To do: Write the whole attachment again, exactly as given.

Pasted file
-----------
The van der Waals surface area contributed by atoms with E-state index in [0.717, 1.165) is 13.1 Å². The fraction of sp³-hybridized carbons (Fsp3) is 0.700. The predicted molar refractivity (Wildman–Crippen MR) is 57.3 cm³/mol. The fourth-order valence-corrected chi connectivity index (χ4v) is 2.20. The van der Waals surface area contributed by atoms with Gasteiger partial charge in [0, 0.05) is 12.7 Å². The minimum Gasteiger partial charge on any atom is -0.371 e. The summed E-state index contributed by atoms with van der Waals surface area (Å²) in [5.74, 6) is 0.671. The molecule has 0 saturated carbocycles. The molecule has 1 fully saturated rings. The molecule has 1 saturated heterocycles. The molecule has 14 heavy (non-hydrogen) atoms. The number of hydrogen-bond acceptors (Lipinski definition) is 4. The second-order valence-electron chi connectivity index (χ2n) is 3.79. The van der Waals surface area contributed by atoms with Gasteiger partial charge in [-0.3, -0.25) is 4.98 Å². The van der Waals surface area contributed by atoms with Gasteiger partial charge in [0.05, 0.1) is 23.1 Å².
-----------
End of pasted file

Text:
The van der Waals surface area contributed by atoms with E-state index in [0.717, 1.165) is 13.1 Å². The fraction of sp³-hybridized carbons (Fsp3) is 0.700. The predicted molar refractivity (Wildman–Crippen MR) is 57.3 cm³/mol. The fourth-order valence-corrected chi connectivity index (χ4v) is 2.20. The van der Waals surface area contributed by atoms with Gasteiger partial charge in [0, 0.05) is 12.7 Å². The minimum Gasteiger partial charge on any atom is -0.371 e. The summed E-state index contributed by atoms with van der Waals surface area (Å²) in [5.74, 6) is 0.671. The molecule has 0 saturated carbocycles. The molecule has 1 fully saturated rings. The molecule has 1 saturated heterocycles. The molecule has 14 heavy (non-hydrogen) atoms. The number of hydrogen-bond acceptors (Lipinski definition) is 4. The second-order valence-electron chi connectivity index (χ2n) is 3.79. The van der Waals surface area contributed by atoms with Gasteiger partial charge in [-0.3, -0.25) is 4.98 Å². The van der Waals surface area contributed by atoms with Gasteiger partial charge in [0.05, 0.1) is 23.1 Å².